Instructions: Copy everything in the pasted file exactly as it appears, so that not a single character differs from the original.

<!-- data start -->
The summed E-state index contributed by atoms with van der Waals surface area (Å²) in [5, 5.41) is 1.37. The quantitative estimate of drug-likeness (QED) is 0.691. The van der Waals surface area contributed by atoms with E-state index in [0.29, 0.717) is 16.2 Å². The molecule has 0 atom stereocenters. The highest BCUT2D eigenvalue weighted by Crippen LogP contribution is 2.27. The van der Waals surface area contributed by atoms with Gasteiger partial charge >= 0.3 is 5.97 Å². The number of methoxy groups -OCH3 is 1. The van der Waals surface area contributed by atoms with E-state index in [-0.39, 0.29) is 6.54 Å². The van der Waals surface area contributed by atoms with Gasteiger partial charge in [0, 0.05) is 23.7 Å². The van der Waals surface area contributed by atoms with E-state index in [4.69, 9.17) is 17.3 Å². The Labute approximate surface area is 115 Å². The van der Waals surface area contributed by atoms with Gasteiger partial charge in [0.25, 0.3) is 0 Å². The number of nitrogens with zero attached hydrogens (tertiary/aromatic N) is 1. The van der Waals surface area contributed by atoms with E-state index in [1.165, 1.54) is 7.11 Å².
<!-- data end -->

The summed E-state index contributed by atoms with van der Waals surface area (Å²) in [5, 5.41) is 1.37. The quantitative estimate of drug-likeness (QED) is 0.691. The van der Waals surface area contributed by atoms with E-state index in [0.29, 0.717) is 16.2 Å². The molecule has 0 atom stereocenters. The highest BCUT2D eigenvalue weighted by Crippen LogP contribution is 2.27. The van der Waals surface area contributed by atoms with Gasteiger partial charge >= 0.3 is 5.97 Å². The number of methoxy groups -OCH3 is 1. The van der Waals surface area contributed by atoms with E-state index in [-0.39, 0.29) is 6.54 Å². The van der Waals surface area contributed by atoms with Gasteiger partial charge in [0, 0.05) is 23.7 Å². The van der Waals surface area contributed by atoms with E-state index in [4.69, 9.17) is 17.3 Å². The Labute approximate surface area is 115 Å². The van der Waals surface area contributed by atoms with Gasteiger partial charge in [0.25, 0.3) is 0 Å². The number of nitrogens with zero attached hydrogens (tertiary/aromatic N) is 1. The van der Waals surface area contributed by atoms with E-state index in [1.165, 1.54) is 7.11 Å².